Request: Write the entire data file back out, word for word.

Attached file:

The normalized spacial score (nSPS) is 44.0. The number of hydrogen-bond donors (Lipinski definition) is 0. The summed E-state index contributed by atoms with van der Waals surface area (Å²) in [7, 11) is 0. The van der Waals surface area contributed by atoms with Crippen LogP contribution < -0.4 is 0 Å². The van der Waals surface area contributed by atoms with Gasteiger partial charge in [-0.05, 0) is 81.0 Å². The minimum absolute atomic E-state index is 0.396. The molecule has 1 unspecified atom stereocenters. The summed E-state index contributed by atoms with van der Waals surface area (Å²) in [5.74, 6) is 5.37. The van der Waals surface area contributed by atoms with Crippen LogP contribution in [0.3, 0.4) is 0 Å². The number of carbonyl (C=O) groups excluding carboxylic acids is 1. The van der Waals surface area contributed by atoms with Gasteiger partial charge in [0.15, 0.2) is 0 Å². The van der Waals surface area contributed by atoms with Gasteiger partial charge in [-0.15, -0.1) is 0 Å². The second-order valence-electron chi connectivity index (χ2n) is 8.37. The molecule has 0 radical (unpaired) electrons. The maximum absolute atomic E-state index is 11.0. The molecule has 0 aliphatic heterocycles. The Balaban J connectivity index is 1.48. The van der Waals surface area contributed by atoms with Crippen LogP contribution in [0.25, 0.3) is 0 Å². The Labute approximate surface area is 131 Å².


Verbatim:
The normalized spacial score (nSPS) is 44.0. The number of hydrogen-bond donors (Lipinski definition) is 0. The summed E-state index contributed by atoms with van der Waals surface area (Å²) in [7, 11) is 0. The van der Waals surface area contributed by atoms with Crippen LogP contribution < -0.4 is 0 Å². The van der Waals surface area contributed by atoms with Gasteiger partial charge in [-0.05, 0) is 81.0 Å². The minimum absolute atomic E-state index is 0.396. The molecule has 1 unspecified atom stereocenters. The summed E-state index contributed by atoms with van der Waals surface area (Å²) in [5.74, 6) is 5.37. The van der Waals surface area contributed by atoms with Crippen LogP contribution in [0.3, 0.4) is 0 Å². The number of carbonyl (C=O) groups excluding carboxylic acids is 1. The van der Waals surface area contributed by atoms with Gasteiger partial charge in [0.15, 0.2) is 0 Å². The van der Waals surface area contributed by atoms with Gasteiger partial charge in [-0.15, -0.1) is 0 Å². The second-order valence-electron chi connectivity index (χ2n) is 8.37. The molecule has 0 radical (unpaired) electrons. The maximum absolute atomic E-state index is 11.0. The molecule has 0 aliphatic heterocycles. The Balaban J connectivity index is 1.48. The van der Waals surface area contributed by atoms with Crippen LogP contribution in [0.25, 0.3) is 0 Å². The Labute approximate surface area is 131 Å².